Thursday, June 02, 2005

EU Leaders May Scrap Constitution

From AP:

European leaders faced the possibility of having to scrap the proposed EU constitution Thursday after Dutch voters rejected it by a massive margin, voicing their concern over dwindling national identity in a rapidly expanding union and increasingly powerful bureaucrats.

The outcome in the Netherlands from the referendum Wednesday — three days after a similar vote in France — was likely to halt the European momentum, which had been welcomed by some as creating a new world power but disdained by others as smothering their cultures in a vast superstate.

EU leaders have stressed that the constitution — which needs approval from all 25 EU nations either by referendum or parliamentary vote to take effect — cannot be renegotiated. But the EU Commission in Brussels said Thursday that leaders would use a June 16-17 summit to discuss the possibility of crafting a new constitution.

Dutch Prime Minister Jan Peter Balkenende conceded defeat Wednesday night and said his government would accept the will of the people. He acknowledged the huge gap that has emerged between the politicians and the electorate.

"The idea of Europe has lived for the politicians, but not the Dutch people. That will have to change," he said. "We will need to bring across the message that there are doubts here about the fast pace of change, the Dutch identity and other, financial, concerns."

"The verdict of these referendums now raises profound questions for all of us about the future direction of Europe," British Foreign Secretary Jack Straw said in London.

Italian Premier Silvio Berlusconi said EU laws, regulations and bureaucracy could now be up for discussion.

"One can naturally discuss certain questions, the too many laws, the too many regulations, the bureaucracy," he told reporters.

With 99.8 percent of the Dutch ballots counted, unofficial results showed 61.6 percent voted "no," while 38.4 percent said "yes." The level of opposition and the turnout of 63 percent exceeded all projections.

The vote was seen by some as symbolic of an introverted attitude by the Dutch in recent years as they struggle do deal with issues such as integration, a shrinking economy and fears over Islamic radicalism.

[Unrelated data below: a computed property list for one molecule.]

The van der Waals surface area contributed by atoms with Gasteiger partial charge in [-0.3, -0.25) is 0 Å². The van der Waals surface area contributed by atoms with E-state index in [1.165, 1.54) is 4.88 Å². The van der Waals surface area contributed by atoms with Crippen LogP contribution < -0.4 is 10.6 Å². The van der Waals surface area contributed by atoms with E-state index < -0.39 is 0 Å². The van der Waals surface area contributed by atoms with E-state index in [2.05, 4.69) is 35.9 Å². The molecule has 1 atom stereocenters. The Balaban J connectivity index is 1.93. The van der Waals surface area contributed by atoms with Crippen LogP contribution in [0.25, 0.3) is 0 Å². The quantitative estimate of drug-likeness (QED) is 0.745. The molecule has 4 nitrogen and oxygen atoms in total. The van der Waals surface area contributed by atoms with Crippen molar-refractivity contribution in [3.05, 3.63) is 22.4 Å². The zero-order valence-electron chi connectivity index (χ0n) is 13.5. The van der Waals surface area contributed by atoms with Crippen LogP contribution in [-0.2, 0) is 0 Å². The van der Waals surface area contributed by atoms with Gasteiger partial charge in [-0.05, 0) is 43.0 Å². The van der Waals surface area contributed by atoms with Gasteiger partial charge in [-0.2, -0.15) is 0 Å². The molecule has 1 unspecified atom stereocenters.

It was the first vote held in the Netherlands on the Dutch involvement with Europe, and opponents spoke of a breakthrough for European democracy. The extent of the opposition was a shock to the political establishment, which campaigned for the charter until the final hours of voting.

Balkenende's unpopular government itself was partially blamed for the defeat. The Algemeen Dagblad daily said the government "could not remain without facing consequences," calling on Balkenende to dismiss members of his Cabinet.

Gerrie Elfrink, a young Dutch Socialist Party city council member, said politicians had conceived the idea of a united Europe behind closed doors without consulting the people.

"We in Holland, we feel Dutch. We want to work together with France, Germany and England. But we want to be Dutch. Europe exists only in the minds of politicians in Brussels," he said.

"This is the first time in decades we could say something and we said, 'It's gone too far.'"

As an American, I think to myself, "Who cares if you feel Dutch? Get over it. Move on. There's a whole new world out there." But, I guess you've got to have some sympathy for the Europeans. It's easier for us to leave the past behind, because we never built up a culture which was a monument to past glories as the Europeans have.

It's scary to let go.


The thing is, Europe seems to be at odds with each other over issues which are minor compared to the larger issue of the Islamic Jihad against the West. And what's worse, they aren't even communicating with each other. European politicians want the EU to go forward for economic reasons, so they don't listen to the people. The people want to retain their national identities and traditional cultures, so they are against the EU.

Neither side is offering any solution.

There is no reason the EU can't go forward with limitations on immigration between the nations of Europe. There is no reason the people of the Netherlands should be expected to accomodate the arrival of hundreds of thousands of Poles, looking for employment.

But, the unwillingness of a large percentage of Muslim immigrants to assimilate into European life, is a much bigger threat. Why is it that neither side is discussing this issue?

Hmm. Maybe they are and it doesn't make it into the papers?

Who knows. I guess I'll go read Fjordman and No Pasaran.

UPDATE: Well gee, look at that. I took my own advice and read Fjordman, and here's what he has to say:

... don’t expect to hear much serious debate about the significance of this popular revolt against “the idea of Europe” for many months. For years politicians have made Europe a pretext for imposing unpopular policies — cuts in pensions or higher taxes — which they were too cowardly to justify in their own right. But they always promised that giving up sovereignty to Europe would somehow stave off economic reality and make their citizens better off.

After falling for such false promises for decades, voters have finally turned against both Europe and their national leaders. From now on, Europe will be judged not by rhetoric, but by results. For this, we all owe a debt of gratitude to the voters of France and the Netherlands.